Review: Passport through Darkness

Passport to DarknessRead this: Passport through Darkness: A True Story of Danger and Second Chances, by Kimberly L. Smith.

For perhaps most Americans, their faith consists of going to church on Sunday, sending up an occasional prayer, and being nice. Some volunteer at church, or for a local ministry. Some read their Bible on a regular basis. A few go on short-term mission trips. But for Kimberly Smith, none of that was enough. She and her husband sensed God calling them away from their comfortable lives and onto the mission field.

When I picked up Smith’s autobiography, I thought it might be an interesting read. I had no idea. Be prepared to lose a lot of sleep over this book!

It took a while for the Smiths to say yes to God. Kimberly had a good job as a business executive, they lived in a lovely home, and life was good for them and their children. God can be relentless, however, and eventually she realized that answering His call was the only true option.

The first step was selling most of their belongings, packing up the kids still at home, and moving to Spain. And it was in Spain that God revealed His special calling. They were asked to help support a local ministry—a home for African orphans—but something seemed not quite right. Was it the run-down condition of the building? The unhealthy children?

The first step was selling most of their belongings, packing up the kids still at home, and moving to Spain. And it was in Spain that God revealed His special calling. They were asked to help support a local ministry—a home for African orphans—but something seemed not quite right. Was it the run-down condition of the building? The unhealthy children?

It turned out that these orphans were being abused, their bodies sold in a child prostitution ring. The Smiths were appalled—but the authorities weren’t interested. It took the Smiths years of stubborn insistence on justice before action was taken, and the children finally rescued.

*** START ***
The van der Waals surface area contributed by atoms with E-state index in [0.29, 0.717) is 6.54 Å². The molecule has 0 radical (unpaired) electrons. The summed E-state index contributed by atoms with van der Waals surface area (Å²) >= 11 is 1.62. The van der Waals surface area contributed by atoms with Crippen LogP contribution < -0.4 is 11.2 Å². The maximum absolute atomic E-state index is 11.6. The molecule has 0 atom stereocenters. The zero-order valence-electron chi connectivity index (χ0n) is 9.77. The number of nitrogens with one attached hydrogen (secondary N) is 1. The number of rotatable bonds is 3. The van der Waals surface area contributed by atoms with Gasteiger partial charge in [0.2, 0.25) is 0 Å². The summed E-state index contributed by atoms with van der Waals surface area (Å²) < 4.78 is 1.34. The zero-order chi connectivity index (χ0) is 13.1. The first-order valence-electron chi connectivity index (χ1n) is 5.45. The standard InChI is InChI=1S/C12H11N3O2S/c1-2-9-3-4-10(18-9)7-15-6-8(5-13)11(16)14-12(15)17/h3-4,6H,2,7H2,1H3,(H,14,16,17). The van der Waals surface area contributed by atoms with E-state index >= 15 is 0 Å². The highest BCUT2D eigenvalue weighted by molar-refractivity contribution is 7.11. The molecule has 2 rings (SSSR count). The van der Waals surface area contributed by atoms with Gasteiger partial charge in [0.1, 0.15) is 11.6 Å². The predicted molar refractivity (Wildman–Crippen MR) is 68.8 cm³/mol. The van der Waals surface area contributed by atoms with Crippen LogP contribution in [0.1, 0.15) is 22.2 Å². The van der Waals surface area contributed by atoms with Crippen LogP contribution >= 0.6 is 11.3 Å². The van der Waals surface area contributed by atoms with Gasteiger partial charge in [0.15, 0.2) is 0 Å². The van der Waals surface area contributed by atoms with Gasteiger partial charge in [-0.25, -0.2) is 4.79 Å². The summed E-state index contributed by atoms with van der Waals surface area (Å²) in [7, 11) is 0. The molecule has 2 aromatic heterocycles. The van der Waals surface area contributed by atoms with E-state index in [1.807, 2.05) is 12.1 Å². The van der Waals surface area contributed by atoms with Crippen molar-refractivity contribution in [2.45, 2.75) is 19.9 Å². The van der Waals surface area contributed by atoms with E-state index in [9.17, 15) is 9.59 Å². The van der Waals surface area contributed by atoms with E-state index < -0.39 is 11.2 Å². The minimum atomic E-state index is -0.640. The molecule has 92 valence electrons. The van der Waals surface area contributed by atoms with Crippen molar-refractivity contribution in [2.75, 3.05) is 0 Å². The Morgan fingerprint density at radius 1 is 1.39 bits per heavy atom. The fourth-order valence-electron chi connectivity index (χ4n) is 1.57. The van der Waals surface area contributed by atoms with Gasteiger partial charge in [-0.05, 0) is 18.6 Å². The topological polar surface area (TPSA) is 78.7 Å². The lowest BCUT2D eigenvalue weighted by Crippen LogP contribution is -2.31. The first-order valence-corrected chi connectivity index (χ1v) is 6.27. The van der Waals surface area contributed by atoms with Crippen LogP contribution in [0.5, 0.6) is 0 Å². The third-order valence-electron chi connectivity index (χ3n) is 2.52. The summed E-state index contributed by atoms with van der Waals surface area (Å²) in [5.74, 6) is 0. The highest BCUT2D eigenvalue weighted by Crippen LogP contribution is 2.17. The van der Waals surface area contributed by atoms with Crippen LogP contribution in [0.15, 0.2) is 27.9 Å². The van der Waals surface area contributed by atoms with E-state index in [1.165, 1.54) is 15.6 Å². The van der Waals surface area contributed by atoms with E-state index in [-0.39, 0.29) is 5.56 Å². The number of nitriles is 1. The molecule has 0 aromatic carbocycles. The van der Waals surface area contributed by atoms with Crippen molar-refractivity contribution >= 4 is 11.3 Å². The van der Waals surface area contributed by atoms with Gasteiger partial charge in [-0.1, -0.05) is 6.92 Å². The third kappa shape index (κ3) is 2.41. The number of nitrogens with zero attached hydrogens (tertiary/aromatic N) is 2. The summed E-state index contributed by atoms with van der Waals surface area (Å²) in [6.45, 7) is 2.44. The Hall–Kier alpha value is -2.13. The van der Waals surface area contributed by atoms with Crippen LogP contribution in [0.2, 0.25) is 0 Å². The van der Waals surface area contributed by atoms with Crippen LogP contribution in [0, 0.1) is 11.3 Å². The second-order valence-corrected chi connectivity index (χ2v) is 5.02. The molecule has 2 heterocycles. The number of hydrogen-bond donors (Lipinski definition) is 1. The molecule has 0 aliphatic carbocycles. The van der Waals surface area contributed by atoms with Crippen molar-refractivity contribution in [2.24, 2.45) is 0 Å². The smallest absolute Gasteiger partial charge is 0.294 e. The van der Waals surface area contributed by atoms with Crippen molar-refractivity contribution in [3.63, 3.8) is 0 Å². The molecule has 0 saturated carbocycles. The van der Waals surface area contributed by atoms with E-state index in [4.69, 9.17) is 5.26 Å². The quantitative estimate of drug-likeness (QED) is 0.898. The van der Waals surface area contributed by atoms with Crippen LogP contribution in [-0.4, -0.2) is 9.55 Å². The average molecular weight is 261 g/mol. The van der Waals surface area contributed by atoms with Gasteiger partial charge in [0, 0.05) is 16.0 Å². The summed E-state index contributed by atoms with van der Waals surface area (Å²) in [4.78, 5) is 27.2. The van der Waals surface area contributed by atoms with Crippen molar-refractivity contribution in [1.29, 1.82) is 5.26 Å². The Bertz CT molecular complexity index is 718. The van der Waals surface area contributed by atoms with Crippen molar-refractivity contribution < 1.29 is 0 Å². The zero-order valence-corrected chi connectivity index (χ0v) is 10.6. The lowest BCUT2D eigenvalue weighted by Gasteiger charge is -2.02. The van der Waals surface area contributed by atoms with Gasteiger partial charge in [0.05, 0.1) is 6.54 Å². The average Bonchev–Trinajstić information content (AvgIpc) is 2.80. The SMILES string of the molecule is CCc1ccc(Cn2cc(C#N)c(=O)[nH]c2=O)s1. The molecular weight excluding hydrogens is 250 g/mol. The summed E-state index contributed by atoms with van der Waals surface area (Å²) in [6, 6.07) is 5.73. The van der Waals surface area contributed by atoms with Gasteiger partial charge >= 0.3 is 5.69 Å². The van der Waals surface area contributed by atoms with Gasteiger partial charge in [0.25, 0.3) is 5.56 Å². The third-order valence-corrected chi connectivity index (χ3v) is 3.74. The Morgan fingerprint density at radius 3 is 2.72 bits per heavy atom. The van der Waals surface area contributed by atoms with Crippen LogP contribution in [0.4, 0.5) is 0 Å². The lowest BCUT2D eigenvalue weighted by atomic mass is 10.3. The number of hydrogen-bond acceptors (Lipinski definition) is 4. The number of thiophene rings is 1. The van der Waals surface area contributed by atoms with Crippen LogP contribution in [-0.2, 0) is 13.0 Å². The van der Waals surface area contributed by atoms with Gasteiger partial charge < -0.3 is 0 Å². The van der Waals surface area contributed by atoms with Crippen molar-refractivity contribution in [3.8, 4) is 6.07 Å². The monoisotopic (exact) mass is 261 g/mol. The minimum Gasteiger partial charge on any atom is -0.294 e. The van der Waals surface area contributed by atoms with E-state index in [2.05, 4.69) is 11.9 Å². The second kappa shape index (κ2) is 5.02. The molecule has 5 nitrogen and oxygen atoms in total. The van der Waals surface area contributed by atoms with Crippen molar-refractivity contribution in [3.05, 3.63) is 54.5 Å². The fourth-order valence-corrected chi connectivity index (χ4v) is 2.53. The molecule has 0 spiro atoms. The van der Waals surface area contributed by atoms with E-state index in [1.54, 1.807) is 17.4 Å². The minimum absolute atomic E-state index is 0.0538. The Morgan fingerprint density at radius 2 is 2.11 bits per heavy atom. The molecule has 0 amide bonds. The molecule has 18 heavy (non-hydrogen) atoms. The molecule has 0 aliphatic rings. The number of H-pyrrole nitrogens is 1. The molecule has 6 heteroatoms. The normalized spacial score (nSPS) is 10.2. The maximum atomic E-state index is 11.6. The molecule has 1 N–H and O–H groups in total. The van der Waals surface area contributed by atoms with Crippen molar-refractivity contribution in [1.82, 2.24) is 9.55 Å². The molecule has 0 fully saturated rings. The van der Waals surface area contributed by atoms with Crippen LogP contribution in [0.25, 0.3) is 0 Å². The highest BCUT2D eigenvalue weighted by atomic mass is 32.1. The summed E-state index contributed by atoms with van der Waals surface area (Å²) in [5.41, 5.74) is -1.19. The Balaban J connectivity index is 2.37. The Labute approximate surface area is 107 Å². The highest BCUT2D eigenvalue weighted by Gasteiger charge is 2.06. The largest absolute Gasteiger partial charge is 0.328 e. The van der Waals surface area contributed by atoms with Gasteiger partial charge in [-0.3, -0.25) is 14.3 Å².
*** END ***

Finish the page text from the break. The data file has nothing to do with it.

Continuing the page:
That was a turning point for the American couple. Frustrated with the uncaring response of the police, Kimberly traveled to Africa to confront the problem at its origin. She ended up in Sudan at what can only be described as hell on earth.

With her husband too ill to travel, Kimberly made repeated trips to the Darfur region of this anarchic nation, partnering with local believers in an attempt to improve the lives of the people suffering in unimaginable conditions. For months at a time, she shared in their misery—not enough water to drink, not enough food to eat; hundreds of orphans with no shelter, at the mercy of the hyenas and other wild animals. Roaming bands of soldiers looking to rape and murder. Can one person make a difference?

The Smiths’ passion for trafficked orphans consumes them even back in the States. They spend their time advocating for these forgotten children, speaking at churches to raise awareness and funds to support the orphanages and other work in Sudan. You can sense their pain and frustration when some church leaders ask them to leave—that the topic is too unpleasant and it will upset their congregations.

I’ve read numerous missionary biographies. What sets this one apart is the honesty and transparency with which Kimberly writes. Her traumatic experiences overseas continue to haunt her after she returns home, almost destroying her marriage and her sanity. It isn’t until she “lets go and lets God” that He can begin her healing. This is a story of redemption, not only in Spain and Sudan, but in her own heart.

Once you pick up this true story, you won’t be able to stop reading. But Smith didn’t write this book just for entertainment. God may not be calling you to Darfur—but He’s calling you to something. Are you satisfied with Sunday Christianity? Or will you say yes to the God who loves all His children, no matter where they live?

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